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Give 'em hell Denny. Litigation is the only language they understand.
I fear that the only language NMFS will understand is a clear change in the Magnuson-Stevens Reauthorization Act.
How many of you realize that the current MSRA is not as restictive as NMFS and PEW want us to believe?

The Lubcheco/PEW initiative has formed the MSRA discretionary language into the swords that will cut fishing activity to shreds. This agenda is getting some exposure in congress now. Hopefully, the lights will come on so EVERYONE can see where the roaches are. Somebody has been busy stealing our pie. I aim to get mine (and yours) back.

I won't back down from what is right. Friggin' EVER. :flag:

My friends call me 'Denny'

Thanks for the support, my friends
 

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Discussion Starter · #16 ·
snapper

Denny,
Thanks for your dedication on shining the light on these issues.

Speaking of language, I believe what needs to be looked at is the way the terms "overfished and undergoing overfishing" are being (mis)used.

To quote the RFA; "The ultimate thrust of Amendment 17A comes from the findings of SEDAR 15 where the red snapper stock was assessed and determined to be overfished and undergoing overfishing. RFA and many others in the fishing community have little confidence in SEDAR 15 determination of the red snapper stock. For such an important fishery as red snapper, the quality of data used to assess the stock is disproportionally poor. To illustrate this point, SEDAR 15 notes that in many years less than 100 fish are sampled through MRFSS for length frequency data on recreational landed red snapper.[1] This sample size is far too small to be of statistical significance and not adequate for catch-at-age models. Yet, this data is used to make overfishing and overfished determinations and drives the management concern that focused on the lack of older fish in the population."

[1] SEDAR 15, SAR 1, Sec. II, pg 68

"RFA can identify only 5 of the 18 NRC recommendations as being fully or partially implemented since the release of their findings back in 2006. Just as ACL and AM are mandated in MSA, so are recreational data collection improvements, but there appears to be selective implementation of MSA and specifically with red snapper, moving forward with AM and ACL before improving the primary data collection source for which to monitor this fishery. RFA is troubled by this selective implementation of the law and believes that unless balance is achieved, the recreational fishing community will be severely impacted."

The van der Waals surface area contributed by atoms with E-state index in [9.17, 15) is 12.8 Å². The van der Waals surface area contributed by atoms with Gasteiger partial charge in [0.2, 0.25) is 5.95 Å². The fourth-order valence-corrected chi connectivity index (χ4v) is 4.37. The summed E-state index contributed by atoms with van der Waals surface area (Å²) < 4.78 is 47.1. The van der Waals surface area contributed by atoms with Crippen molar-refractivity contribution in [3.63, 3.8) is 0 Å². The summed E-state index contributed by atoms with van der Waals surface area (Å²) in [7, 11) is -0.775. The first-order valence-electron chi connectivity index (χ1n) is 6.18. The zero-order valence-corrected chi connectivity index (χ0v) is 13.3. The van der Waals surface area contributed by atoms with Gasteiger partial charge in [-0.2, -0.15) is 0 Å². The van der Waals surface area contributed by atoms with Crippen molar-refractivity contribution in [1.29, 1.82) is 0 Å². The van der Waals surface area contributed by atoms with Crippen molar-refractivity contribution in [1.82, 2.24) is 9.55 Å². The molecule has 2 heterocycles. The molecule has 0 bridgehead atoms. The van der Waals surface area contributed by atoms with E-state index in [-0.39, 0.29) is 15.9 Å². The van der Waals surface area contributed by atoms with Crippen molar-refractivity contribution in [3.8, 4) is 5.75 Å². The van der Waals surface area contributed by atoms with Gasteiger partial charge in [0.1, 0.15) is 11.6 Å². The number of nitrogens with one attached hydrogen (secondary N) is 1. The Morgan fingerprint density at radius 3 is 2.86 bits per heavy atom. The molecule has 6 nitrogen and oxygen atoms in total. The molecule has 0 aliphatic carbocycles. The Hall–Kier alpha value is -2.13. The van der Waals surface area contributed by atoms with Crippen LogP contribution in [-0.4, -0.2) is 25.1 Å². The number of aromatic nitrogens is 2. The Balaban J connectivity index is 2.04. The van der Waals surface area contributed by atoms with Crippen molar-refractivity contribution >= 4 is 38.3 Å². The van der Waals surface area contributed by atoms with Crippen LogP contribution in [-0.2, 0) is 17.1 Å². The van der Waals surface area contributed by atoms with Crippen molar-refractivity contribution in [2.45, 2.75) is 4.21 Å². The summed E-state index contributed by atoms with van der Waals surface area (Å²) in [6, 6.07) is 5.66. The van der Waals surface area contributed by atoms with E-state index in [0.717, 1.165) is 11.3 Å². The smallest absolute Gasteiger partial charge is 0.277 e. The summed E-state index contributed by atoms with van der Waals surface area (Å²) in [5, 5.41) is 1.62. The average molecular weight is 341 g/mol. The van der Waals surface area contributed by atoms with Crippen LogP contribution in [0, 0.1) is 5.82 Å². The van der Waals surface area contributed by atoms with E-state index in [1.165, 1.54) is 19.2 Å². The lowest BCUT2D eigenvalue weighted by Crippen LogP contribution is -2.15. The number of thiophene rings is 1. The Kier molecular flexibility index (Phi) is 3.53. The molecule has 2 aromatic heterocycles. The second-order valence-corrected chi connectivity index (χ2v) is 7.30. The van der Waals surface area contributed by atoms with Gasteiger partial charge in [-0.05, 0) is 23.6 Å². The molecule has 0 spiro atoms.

" The use of poor information is not only a concern with the assessment and monitoring of important recreational fisheries but also with the evaluation, or lack of evaluation, of socioeconomic impacts on recreational fishing businesses in response to regulatory changes. In most cases, a suite of regulatory options is put before a regional management council with accompanying analysis of the associated conservation impact of each. What is often absent, is detailed economic and participation analysis to indicate the social response to each option. MSA clearly states in Sec. 301 (a)(8)(B) minimize adverse economic impacts of such communities and yet, dismal, if any, effort is put into determining what the actual impacts on the community will be when taking action. In the case with red snapper, RFA does not believe that these impacts are clearly explained in 17A. From a business standpoint, it is pretty easy to determine the outcome of a 86% reduction in activity would result in that business going out of business. For red snapper, NMFS is citing MSA as the need to reduce fishing mortality by this amount but minimizes the negative socio economic impact on the fishing community. It should be apparent that reducing one of the most important recreational fisheries in the South Atlantic by 86% is reckless and incompatible with the promotion of a healthy business environment for the longterm as mentioned in National Standard 8. RFA notes that this is just one of the many contradictions in MSA where NMFS has chosen to unilaterally enforce provisions that hurt the fishing industry while disregarding provisions to promote and protect it."

Tom

 

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Tom-
Thank YOU for all you have done.

You are right about the misues of Magnuson. That is the thrust of the three FRA pending lawsuits against the National Marine Fisheries Service.

The time for Congress to intervene is now.

Denny